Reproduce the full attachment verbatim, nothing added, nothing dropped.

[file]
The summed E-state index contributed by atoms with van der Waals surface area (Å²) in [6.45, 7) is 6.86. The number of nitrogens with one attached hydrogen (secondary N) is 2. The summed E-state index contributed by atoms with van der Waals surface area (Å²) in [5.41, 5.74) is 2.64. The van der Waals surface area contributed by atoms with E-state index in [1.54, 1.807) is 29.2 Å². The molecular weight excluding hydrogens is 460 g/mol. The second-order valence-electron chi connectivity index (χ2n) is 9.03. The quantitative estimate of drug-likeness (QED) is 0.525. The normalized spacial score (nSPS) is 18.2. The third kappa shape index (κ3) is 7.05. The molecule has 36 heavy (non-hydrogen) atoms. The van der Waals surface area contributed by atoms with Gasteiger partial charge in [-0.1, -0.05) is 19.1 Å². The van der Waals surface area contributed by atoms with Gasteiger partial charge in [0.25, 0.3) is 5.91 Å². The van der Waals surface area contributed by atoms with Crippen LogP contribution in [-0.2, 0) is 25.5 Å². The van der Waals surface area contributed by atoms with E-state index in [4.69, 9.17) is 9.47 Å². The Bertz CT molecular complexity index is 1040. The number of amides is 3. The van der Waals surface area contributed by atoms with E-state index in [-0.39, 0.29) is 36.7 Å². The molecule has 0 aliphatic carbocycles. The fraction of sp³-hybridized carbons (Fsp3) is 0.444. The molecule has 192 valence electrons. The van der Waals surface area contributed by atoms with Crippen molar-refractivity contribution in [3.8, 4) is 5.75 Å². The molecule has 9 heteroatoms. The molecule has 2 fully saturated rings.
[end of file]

The summed E-state index contributed by atoms with van der Waals surface area (Å²) in [6.45, 7) is 6.86. The number of nitrogens with one attached hydrogen (secondary N) is 2. The summed E-state index contributed by atoms with van der Waals surface area (Å²) in [5.41, 5.74) is 2.64. The van der Waals surface area contributed by atoms with E-state index in [1.54, 1.807) is 29.2 Å². The molecular weight excluding hydrogens is 460 g/mol. The second-order valence-electron chi connectivity index (χ2n) is 9.03. The quantitative estimate of drug-likeness (QED) is 0.525. The normalized spacial score (nSPS) is 18.2. The third kappa shape index (κ3) is 7.05. The molecule has 36 heavy (non-hydrogen) atoms. The van der Waals surface area contributed by atoms with Gasteiger partial charge in [-0.1, -0.05) is 19.1 Å². The van der Waals surface area contributed by atoms with Gasteiger partial charge in [0.25, 0.3) is 5.91 Å². The van der Waals surface area contributed by atoms with Crippen LogP contribution in [-0.2, 0) is 25.5 Å². The van der Waals surface area contributed by atoms with E-state index in [4.69, 9.17) is 9.47 Å². The Bertz CT molecular complexity index is 1040. The number of amides is 3. The van der Waals surface area contributed by atoms with E-state index in [-0.39, 0.29) is 36.7 Å². The molecule has 0 aliphatic carbocycles. The fraction of sp³-hybridized carbons (Fsp3) is 0.444. The molecule has 192 valence electrons. The van der Waals surface area contributed by atoms with Crippen molar-refractivity contribution in [3.8, 4) is 5.75 Å². The molecule has 9 heteroatoms. The molecule has 2 fully saturated rings.